German minister calls for €1 billion to tackle 'worst refugee crisis in 50 years'

  
Refugee welcome centre in Hamburg, Germany. May 2014 [Rasande Tyskar/Flickr]
Refugee welcome centre in Hamburg, Germany. May 2014. [Rasande Tyskar/Flickr]

In the run up to an informal meeting among EU development ministers, Germany's Gerd Müller is calling for stronger action to tackle the worldwide refugee crisis, saying that simply "raising fences" is too little. EurActiv Germany reports.

German Development Minister Gerd Müller has said he wants to fight the "worst refugee crisis in 50 years" with more money and new personnel.

"The refugee issue will continue to challenge us more strongly than ever", Müller told the newspaper Schwäbische Zeitung. Apart from a quick reaction to the current crisis, "structural changes" are also necessary in the long run, the minister said.

During an informal meeting of the EU's development ministers in Florence on Tuesday (15 July), Müller hopes to discuss an immediate action programme of around €1 billion.

"The European Commission should develop a proposal for financing an ‘EU emergency billion’ for refugees", Müller said.

The emergency programme is intended to be financed by restructuring in the EU budget.

Müller spoke in support of bundling the various financing options for refugee and development aid currently in place.

"We cannot walk through the world with a watering can," the development minister said. Bundling could free up more funds for preventing and tackling ongoing refugee crises.

But according to Müller, the emergency billion must also be attached to certain conditions.

"We cannot solve the problem by taking more people in here", Müller told the Bavarian broadcaster Bayerischer Rundfunk. While it is important to be generous in accepting refugees, Germany is already doing quite a lot regarding this issue, the development minister commented.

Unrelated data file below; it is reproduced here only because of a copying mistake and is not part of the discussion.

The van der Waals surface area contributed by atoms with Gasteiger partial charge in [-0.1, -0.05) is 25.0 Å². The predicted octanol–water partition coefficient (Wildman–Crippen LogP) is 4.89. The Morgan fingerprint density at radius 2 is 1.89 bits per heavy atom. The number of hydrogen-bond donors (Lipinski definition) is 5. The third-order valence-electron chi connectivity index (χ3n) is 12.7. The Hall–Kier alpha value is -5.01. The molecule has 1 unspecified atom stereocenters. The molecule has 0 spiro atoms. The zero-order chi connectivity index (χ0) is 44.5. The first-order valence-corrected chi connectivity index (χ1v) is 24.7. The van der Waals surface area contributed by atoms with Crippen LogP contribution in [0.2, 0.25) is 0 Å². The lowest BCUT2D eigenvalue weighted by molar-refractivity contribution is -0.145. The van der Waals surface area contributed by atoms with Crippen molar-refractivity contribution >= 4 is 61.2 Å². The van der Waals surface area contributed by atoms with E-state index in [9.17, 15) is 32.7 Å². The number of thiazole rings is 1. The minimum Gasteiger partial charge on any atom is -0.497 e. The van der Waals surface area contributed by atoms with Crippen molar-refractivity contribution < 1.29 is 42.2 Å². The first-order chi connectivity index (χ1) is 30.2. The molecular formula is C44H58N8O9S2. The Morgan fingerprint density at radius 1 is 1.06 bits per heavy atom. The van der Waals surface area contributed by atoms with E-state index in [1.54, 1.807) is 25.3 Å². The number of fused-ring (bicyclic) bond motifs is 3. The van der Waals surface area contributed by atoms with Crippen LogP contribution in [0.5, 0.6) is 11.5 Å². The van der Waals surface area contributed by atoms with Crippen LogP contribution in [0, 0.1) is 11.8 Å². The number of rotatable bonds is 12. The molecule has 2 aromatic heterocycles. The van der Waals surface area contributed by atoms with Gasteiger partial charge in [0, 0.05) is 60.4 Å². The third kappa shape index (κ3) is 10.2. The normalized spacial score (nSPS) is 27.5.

Emergency aid is necessary, Müller indicated, but investment is also needed within these countries to "give the people perspectives at home".

"We have seven funds and three Commissioners in the fight against causes for flight [to the EU]. That is far too many," Müller stated, indicating that the new European Commission will install its own Commissioner for refugee issues. All measures in the areas of refugee and asylum policy must intersect at this office, he said.

"Raising our fences in Europe will not be the right way to proceed", Müller said.

EU’s policy is ‘macabre’

This is precisely what the human rights organisation Amnesty International is criticising in a recently published report.

Between 2007 and 2013, the report says the EU spent nearly €2 billion on building fences, surveillance systems and border checks. In comparison, only €700 million of the EU budget were spent on developing the asylum process and improving the situation for asylum seekers.

"It is macabre that the European Union is spending billions on sealing itself off and not a single cent on joint rescue of refugees in the Mediterranean Sea," explained the Secretary General of Amnesty International in Germany, Selmin Çalışkan.

Every day, the Italian navy rescues thousands of refugees from drowning off the coast of Italy, under the purely national operation "Mare Nostrum".

Italy, which is particularly affected by migration from Africa, took over the EU’s Council presidency at the beginning of July.

"We cannot cope with this alone”, said Italian Minister of Internal Affairs Angelino Alfano, calling for support from the country's EU partners for several months now.

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Comments

Eurochild's picture

"We cannot cope with this alone”, said Italian Minister of Internal Affairs Angelino Alfano, calling for support from the country's EU partners for several months now.

If Italy wants its EU partners to give it money then it should also allow them a say in the policy it's pursuing. Firstly, we don't want this Mare Nostrum programme - all it's doing is encouraging more illegal migrants to try and enter the EU.

"It is macabre that the European Union is spending billions on sealing itself off and not a single cent on joint rescue of refugees in the Mediterranean Sea," explained the Secretary General of Amnesty International in Germany, Selmin Çalışkan.

Rather than on joint rescue there should be an attempt at joint prevention. Rather than having to expend so much energy on sealing its own borders, the EU should be working to stop the organised crime gang that smuggle people into Europe (in return for thousands of dollars) from operating.

In any case, if there is such a great need for rescue operations that means trying to enter Europe in this way is dangerous, hence people should be discouraged from trying to enter Europe like this. We also need to spend money on publicity campaigns in the source countries informing the locals that it is dangerous to try and enter Europe in this way (as well as illegal and supporting organised crime).

evad666's picture

Where does the Commission stand on the Coudenhove-Kalergi plan and when will it make its position public?

evad666's picture

Meanwhile this site suggests the Commission and Parliament are concerned about Youth unemployment. I suggest this so called concern is blatant dishonesty.

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